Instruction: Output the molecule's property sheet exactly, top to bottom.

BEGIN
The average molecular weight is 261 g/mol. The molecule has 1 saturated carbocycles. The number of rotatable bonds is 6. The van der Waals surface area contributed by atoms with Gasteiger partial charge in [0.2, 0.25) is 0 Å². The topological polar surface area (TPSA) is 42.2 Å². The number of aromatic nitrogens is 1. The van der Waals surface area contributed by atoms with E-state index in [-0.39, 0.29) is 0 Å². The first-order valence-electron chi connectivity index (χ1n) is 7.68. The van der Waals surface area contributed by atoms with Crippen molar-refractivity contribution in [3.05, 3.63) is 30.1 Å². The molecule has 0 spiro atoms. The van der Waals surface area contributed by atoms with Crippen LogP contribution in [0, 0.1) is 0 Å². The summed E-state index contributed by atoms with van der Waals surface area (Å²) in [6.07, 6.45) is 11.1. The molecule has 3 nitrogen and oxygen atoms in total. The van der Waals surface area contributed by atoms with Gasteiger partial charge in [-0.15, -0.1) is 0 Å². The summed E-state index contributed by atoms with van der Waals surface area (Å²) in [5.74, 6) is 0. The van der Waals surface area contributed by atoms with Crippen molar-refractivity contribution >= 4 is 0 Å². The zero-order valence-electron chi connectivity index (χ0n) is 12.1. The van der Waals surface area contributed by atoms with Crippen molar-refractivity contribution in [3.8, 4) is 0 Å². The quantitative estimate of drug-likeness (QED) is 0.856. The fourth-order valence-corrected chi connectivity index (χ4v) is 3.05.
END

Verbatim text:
The average molecular weight is 261 g/mol. The molecule has 1 saturated carbocycles. The number of rotatable bonds is 6. The van der Waals surface area contributed by atoms with Gasteiger partial charge in [0.2, 0.25) is 0 Å². The topological polar surface area (TPSA) is 42.2 Å². The number of aromatic nitrogens is 1. The van der Waals surface area contributed by atoms with E-state index in [-0.39, 0.29) is 0 Å². The first-order valence-electron chi connectivity index (χ1n) is 7.68. The van der Waals surface area contributed by atoms with Crippen molar-refractivity contribution in [3.05, 3.63) is 30.1 Å². The molecule has 0 spiro atoms. The van der Waals surface area contributed by atoms with Crippen LogP contribution in [0, 0.1) is 0 Å². The summed E-state index contributed by atoms with van der Waals surface area (Å²) in [6.07, 6.45) is 11.1. The molecule has 3 nitrogen and oxygen atoms in total. The van der Waals surface area contributed by atoms with Gasteiger partial charge in [-0.15, -0.1) is 0 Å². The summed E-state index contributed by atoms with van der Waals surface area (Å²) in [5.74, 6) is 0. The van der Waals surface area contributed by atoms with Crippen molar-refractivity contribution >= 4 is 0 Å². The zero-order valence-electron chi connectivity index (χ0n) is 12.1. The van der Waals surface area contributed by atoms with Crippen molar-refractivity contribution in [3.8, 4) is 0 Å². The quantitative estimate of drug-likeness (QED) is 0.856. The fourth-order valence-corrected chi connectivity index (χ4v) is 3.05.